High-powered cameos are the norm on Travis Scott's sophomore set, with Kendrick Lamar popping up on "goosebumps," which describes the feeling rhyme enthusiasts should get when giving his verse a spin. "Mama, dear, spare your feelings/I'm reliving moments, peeling more residual/(I can) buy the building, burn the building, take your bitch, rebuild the building just to fuck some more/(I can) justify my love for you and touch the sky for God to stop, debating war," the g.o.o.d. kid from the m.A.A.d. city of Compton raps, connecting with the new gen's favorite Houstonian for a rare bit of turn up.

The proceedings hit a crescendo with "pick up the phone," a number showcasing La Flame matching wits with Young Thug and Quavo of Migos. While Scott provides a serviceable lead-off verse, Young Thug and Quavo come equipped with rewind-worthy bars, namely the trap star who now goes by his given name of Jeffrey. From talking attempted murder to noting the fact he covered his sister's college tuition and sharing valuable advice from mom dukes, Thugger delivers one of the more quotable verses in recent memory, which is a testament to his promise and pure skill.

Appearances may be aplenty on Birds in the Trap Sing McKnight, but Scott is able to hold his own on a track, lyrically, and has favorable results to show for it, as evidenced by "lose" featuring a hook by Cassie. "Guidance," a frenetic DF-produced beat tailor-made for sweaty dance floors, finds the Rager lamenting the recent actions of a former flame. "And I found out that you're back for me/I found out that you had someone/Every time I get this drunk/I hope I wake up in another place," he solemnly croons with a tinge of regret in his voice.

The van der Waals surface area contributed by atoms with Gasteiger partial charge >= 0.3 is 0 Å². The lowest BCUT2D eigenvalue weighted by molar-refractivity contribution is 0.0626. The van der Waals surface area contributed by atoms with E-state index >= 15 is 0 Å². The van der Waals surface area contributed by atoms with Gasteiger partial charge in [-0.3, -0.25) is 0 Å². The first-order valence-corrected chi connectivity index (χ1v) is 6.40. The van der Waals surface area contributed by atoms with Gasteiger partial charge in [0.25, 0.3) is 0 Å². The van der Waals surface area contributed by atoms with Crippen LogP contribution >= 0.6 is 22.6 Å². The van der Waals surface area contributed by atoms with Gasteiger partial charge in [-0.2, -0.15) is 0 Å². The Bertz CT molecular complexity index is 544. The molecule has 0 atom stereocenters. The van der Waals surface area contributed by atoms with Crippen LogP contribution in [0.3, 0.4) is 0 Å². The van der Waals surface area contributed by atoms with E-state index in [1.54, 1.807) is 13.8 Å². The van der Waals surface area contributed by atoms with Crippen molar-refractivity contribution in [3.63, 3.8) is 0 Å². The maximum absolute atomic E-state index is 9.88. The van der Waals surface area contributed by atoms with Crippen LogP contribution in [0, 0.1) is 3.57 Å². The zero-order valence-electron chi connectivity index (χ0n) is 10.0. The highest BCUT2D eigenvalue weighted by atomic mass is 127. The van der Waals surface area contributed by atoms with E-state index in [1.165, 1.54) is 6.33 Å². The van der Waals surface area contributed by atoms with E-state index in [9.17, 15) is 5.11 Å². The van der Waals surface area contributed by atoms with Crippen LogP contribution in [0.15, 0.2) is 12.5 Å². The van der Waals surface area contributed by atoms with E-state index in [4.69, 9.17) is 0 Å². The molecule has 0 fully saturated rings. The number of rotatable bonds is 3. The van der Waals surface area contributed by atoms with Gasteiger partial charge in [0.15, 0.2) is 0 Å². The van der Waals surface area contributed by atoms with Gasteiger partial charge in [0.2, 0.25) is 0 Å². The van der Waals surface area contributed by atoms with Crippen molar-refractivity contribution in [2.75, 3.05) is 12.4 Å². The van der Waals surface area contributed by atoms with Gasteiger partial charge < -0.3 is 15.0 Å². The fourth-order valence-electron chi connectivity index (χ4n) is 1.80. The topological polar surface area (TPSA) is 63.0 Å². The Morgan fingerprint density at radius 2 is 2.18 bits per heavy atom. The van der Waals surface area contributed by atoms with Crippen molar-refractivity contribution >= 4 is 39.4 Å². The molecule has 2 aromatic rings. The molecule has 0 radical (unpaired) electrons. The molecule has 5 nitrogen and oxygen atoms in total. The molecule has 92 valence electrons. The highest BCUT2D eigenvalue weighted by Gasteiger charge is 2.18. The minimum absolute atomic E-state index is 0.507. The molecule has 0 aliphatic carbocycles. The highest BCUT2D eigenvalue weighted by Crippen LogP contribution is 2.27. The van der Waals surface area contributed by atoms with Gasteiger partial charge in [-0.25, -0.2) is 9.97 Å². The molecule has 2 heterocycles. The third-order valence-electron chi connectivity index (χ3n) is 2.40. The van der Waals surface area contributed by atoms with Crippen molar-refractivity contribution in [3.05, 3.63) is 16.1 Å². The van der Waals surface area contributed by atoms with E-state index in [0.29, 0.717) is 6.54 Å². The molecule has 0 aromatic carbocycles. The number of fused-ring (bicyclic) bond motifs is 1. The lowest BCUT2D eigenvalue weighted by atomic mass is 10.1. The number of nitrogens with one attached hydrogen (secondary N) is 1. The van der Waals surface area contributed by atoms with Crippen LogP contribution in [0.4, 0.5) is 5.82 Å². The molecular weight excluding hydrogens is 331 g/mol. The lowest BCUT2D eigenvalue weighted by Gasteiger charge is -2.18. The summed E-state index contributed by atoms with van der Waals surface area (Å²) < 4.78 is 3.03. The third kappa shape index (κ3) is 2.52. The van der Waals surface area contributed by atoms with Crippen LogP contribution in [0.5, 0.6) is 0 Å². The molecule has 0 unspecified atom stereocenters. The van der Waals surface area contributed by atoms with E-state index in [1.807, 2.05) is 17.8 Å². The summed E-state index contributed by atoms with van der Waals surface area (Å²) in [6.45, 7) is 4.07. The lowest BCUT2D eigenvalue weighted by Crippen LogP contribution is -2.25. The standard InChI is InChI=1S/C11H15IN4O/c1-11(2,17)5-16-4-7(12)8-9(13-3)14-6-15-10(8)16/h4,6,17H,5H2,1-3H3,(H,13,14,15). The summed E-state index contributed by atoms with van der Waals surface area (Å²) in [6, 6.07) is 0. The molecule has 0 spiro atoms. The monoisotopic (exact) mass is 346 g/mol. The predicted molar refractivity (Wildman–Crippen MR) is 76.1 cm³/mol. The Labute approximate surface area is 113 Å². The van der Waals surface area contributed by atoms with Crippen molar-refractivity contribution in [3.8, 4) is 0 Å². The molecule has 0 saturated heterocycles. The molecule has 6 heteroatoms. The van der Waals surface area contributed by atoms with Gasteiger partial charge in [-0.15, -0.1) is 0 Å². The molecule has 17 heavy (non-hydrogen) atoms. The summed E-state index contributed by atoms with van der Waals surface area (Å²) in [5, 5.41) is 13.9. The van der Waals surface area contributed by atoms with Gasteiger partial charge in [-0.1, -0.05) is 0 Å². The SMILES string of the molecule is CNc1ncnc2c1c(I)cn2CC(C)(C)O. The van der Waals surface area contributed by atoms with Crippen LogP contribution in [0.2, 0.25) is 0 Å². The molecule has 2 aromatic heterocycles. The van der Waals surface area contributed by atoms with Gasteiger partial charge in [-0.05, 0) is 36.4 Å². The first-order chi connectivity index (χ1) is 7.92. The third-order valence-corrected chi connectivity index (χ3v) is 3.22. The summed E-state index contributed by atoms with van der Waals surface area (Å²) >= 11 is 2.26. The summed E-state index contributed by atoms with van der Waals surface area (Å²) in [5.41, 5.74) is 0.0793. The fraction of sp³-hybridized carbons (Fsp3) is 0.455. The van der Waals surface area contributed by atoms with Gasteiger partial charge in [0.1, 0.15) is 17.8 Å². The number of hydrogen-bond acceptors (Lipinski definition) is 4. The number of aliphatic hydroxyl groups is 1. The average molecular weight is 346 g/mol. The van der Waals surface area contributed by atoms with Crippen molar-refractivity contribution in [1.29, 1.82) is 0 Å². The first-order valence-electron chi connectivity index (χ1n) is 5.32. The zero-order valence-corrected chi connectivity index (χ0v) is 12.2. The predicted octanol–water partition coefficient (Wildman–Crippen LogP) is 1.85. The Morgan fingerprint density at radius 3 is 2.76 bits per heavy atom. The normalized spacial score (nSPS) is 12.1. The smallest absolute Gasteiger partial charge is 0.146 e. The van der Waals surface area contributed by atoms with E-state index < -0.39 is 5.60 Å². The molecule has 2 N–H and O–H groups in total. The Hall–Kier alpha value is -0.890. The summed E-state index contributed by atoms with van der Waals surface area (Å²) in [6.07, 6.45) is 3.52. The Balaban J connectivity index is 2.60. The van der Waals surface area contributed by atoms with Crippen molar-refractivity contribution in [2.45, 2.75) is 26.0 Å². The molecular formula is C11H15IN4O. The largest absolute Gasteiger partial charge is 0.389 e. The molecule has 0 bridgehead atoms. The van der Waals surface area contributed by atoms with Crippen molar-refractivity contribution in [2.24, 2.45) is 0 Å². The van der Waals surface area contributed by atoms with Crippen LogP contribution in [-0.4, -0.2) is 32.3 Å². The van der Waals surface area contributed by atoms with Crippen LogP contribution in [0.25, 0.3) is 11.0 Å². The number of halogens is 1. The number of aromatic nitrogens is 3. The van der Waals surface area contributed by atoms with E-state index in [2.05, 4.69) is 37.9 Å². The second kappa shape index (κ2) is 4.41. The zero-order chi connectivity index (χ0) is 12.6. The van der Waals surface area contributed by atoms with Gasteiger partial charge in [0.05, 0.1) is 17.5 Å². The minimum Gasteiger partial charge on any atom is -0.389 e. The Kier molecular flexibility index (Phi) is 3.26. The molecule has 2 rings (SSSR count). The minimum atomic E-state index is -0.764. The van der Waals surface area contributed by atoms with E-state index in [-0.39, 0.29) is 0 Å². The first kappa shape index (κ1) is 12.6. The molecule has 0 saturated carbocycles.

Serving up dancehall vibes, La Flame scores another banger to add to his cache with "guidance," which has the potential to ramp up the intensity of any party or bashment. Birds in the Trap Sing McKnight is rounded out by "wonderful," The Weeknd-assisted banger on which Travis basks in the glory of his success. "Yeah, we gon' try this one more again/I been mobbin' edge/Scoping through the lens/These thoughts is on my mind/Got me on the drive/Got me on the ride to a wonderful time," he delivers.

Birds in the Trap Sing McKnight is a roller coaster ride of an experience, with an endless amount of highlights, whether it be an indelible hook here or timely guest verse there. Travis Scott may be the ringleader, but when all is said and done, the parts that stick the most come from its long list of contributors, not the name on the marquee. However, it takes a special je ne sais quoi to turn a bunch of big-name features and riveting production into one of the better albums of the year. Birds in the Trap Sing McKnight makes it clear that Travis Scott is hip-hop's raging maestro of the trap.